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Controversies in Science and TechnologyFrom Sustainability to Surveillance$
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Daniel Lee Kleinman, Karen A. Cloud-Hansen, and Jo Handelsman

Print publication date: 2014

Print ISBN-13: 9780199383771

Published to Oxford Scholarship Online: November 2020

DOI: 10.1093/oso/9780199383771.001.0001

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PRINTED FROM OXFORD SCHOLARSHIP ONLINE (oxford.universitypressscholarship.com). (c) Copyright Oxford University Press, 2022. All Rights Reserved. An individual user may print out a PDF of a single chapter of a monograph in OSO for personal use.date: 29 January 2022

Politics in a Bottle: BPA, Children’s Health, and the Fight for Toxics Reform

Politics in a Bottle: BPA, Children’s Health, and the Fight for Toxics Reform

Chapter:
(p.183) Chapter 13 Politics in a Bottle: BPA, Children’s Health, and the Fight for Toxics Reform
Source:
Controversies in Science and Technology
Author(s):

Jody A. Roberts

Publisher:
Oxford University Press
DOI:10.1093/oso/9780199383771.003.0018

The nationwide legal uprising against the chemical bisphenol A (more popularly known as BPA) began in Minnesota in 2009 when the state legislature there voted to ban the substance from children’s products—including sippy cups and baby bottles. Grassroots activism aimed at insti­tuting local and state-level legislation banning BPA in children’s products has since escalated as new players in the world of toxics activism have emerged with demands to remove the controversial chemical from products designed for use by children. Frustrated with inaction at the federal level following scores of health studies, a slew of ambiguous regulatory reviews, and staunch efforts by lobby organizations, these new groups have taken their fight about BPA and health to states, counties, cities, and local municipalities. As of this writing, eleven U.S. states now have legislation banning or restricting the use of BPA in products for kids. These actions in the United States followed actions taken by Canada to first identify BPA as a minimal health hazard to children (in 2008) and then to later officially recognized BPA as toxic (in 2010), a declaration that requires government action. Indeed, all of this action at the state level is having the intended effect: The federal Food and Drug Administration (FDA) announced in July of 2012 that BPA could no longer be used in baby bottles and children’s drinking cups. But that pronouncement has done little to quell the debate. As the president of the National Research Center for Women and Families noted about the July 2012 decision: “[The FDA is] instituting a ban that is already in effect voluntarily.” The sentiment is congruent with the statements made by the American Chemistry Council (the nation’s largest lobby group for the chemical industry) following the announcement. According to the statement, the American Chemistry Council requested that the FDA take action because of the patchwork of legislation taking shape at the state level and that had already encouraged most manufacturers to simply stop using BPA in these products (Tavernise 2012).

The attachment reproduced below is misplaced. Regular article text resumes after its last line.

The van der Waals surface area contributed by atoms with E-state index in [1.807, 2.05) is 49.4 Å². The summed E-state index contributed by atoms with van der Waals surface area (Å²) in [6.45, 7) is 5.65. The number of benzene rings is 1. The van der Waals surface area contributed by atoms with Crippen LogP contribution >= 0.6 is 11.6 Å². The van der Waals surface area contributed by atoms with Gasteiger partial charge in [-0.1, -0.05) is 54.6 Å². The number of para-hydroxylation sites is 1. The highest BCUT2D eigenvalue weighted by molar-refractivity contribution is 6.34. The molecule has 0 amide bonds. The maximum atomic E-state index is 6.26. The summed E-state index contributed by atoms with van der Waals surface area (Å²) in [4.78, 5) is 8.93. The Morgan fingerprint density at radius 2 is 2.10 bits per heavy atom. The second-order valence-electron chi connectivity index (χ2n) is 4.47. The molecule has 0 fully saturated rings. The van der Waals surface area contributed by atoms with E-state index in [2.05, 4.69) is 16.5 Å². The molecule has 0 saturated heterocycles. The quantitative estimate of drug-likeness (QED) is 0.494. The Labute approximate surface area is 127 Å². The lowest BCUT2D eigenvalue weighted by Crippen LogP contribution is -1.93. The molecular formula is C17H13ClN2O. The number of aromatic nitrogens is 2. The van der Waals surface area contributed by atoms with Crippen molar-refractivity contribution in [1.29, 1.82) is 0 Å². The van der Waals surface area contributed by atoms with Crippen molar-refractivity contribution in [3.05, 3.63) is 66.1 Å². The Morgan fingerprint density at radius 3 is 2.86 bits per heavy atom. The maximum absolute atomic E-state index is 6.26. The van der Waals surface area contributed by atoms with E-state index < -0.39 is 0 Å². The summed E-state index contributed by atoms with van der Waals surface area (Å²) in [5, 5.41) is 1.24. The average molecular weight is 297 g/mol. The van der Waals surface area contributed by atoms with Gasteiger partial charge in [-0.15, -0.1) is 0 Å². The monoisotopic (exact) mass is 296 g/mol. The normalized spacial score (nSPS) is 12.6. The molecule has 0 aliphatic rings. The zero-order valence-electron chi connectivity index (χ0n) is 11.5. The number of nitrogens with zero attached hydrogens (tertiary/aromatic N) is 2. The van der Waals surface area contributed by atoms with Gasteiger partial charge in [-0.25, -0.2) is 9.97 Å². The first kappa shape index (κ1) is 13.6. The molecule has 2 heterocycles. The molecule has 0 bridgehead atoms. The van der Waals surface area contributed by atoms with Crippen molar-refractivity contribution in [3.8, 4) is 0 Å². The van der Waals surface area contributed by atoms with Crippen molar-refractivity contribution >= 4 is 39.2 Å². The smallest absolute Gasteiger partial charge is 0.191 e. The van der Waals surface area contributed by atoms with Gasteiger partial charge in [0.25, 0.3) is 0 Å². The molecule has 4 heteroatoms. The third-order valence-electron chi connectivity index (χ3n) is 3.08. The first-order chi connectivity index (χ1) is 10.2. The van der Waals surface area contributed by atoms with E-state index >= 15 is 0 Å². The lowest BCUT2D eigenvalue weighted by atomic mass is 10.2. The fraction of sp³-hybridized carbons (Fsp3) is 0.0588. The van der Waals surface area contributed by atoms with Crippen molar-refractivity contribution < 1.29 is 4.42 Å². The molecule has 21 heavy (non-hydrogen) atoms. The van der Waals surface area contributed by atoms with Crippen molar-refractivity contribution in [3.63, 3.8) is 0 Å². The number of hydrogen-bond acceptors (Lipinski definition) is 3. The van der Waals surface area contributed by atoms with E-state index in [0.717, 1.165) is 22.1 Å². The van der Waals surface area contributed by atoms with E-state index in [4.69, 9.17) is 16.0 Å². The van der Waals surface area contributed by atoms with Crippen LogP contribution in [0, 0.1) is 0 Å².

Keywords:   cost-benefit, dosage, expertise, fetus, governance, legislation, news media, obesity, pesticides, reproductive system

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